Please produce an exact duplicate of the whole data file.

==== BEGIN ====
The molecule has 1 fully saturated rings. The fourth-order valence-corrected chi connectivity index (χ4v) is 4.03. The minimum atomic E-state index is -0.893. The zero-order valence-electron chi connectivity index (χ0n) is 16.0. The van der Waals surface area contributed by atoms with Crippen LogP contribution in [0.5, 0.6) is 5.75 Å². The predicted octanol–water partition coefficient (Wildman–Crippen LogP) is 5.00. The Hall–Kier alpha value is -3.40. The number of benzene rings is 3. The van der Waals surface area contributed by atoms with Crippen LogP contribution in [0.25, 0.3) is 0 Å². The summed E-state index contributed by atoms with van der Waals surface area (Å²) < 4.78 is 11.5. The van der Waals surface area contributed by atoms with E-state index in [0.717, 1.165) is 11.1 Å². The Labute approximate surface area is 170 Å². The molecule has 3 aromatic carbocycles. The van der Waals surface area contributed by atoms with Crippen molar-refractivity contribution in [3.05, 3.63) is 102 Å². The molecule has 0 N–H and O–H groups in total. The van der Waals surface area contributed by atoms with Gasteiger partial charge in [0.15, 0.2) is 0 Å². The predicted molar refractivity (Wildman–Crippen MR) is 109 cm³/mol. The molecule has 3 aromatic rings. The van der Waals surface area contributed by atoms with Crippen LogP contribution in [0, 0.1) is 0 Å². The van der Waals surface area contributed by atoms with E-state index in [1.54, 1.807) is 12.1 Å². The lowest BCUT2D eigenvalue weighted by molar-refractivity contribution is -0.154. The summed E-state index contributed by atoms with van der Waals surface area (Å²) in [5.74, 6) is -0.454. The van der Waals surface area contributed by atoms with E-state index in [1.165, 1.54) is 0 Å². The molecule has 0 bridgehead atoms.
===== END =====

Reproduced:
The molecule has 1 fully saturated rings. The fourth-order valence-corrected chi connectivity index (χ4v) is 4.03. The minimum atomic E-state index is -0.893. The zero-order valence-electron chi connectivity index (χ0n) is 16.0. The van der Waals surface area contributed by atoms with Crippen LogP contribution in [0.5, 0.6) is 5.75 Å². The predicted octanol–water partition coefficient (Wildman–Crippen LogP) is 5.00. The Hall–Kier alpha value is -3.40. The number of benzene rings is 3. The van der Waals surface area contributed by atoms with Crippen LogP contribution in [0.25, 0.3) is 0 Å². The summed E-state index contributed by atoms with van der Waals surface area (Å²) < 4.78 is 11.5. The van der Waals surface area contributed by atoms with E-state index in [0.717, 1.165) is 11.1 Å². The Labute approximate surface area is 170 Å². The molecule has 3 aromatic carbocycles. The van der Waals surface area contributed by atoms with Crippen molar-refractivity contribution in [3.05, 3.63) is 102 Å². The molecule has 0 N–H and O–H groups in total. The van der Waals surface area contributed by atoms with Gasteiger partial charge in [0.15, 0.2) is 0 Å². The predicted molar refractivity (Wildman–Crippen MR) is 109 cm³/mol. The molecule has 3 aromatic rings. The van der Waals surface area contributed by atoms with Crippen LogP contribution in [0, 0.1) is 0 Å². The van der Waals surface area contributed by atoms with E-state index in [1.54, 1.807) is 12.1 Å². The lowest BCUT2D eigenvalue weighted by molar-refractivity contribution is -0.154. The summed E-state index contributed by atoms with van der Waals surface area (Å²) in [5.74, 6) is -0.454. The van der Waals surface area contributed by atoms with E-state index in [1.165, 1.54) is 0 Å². The molecule has 0 bridgehead atoms.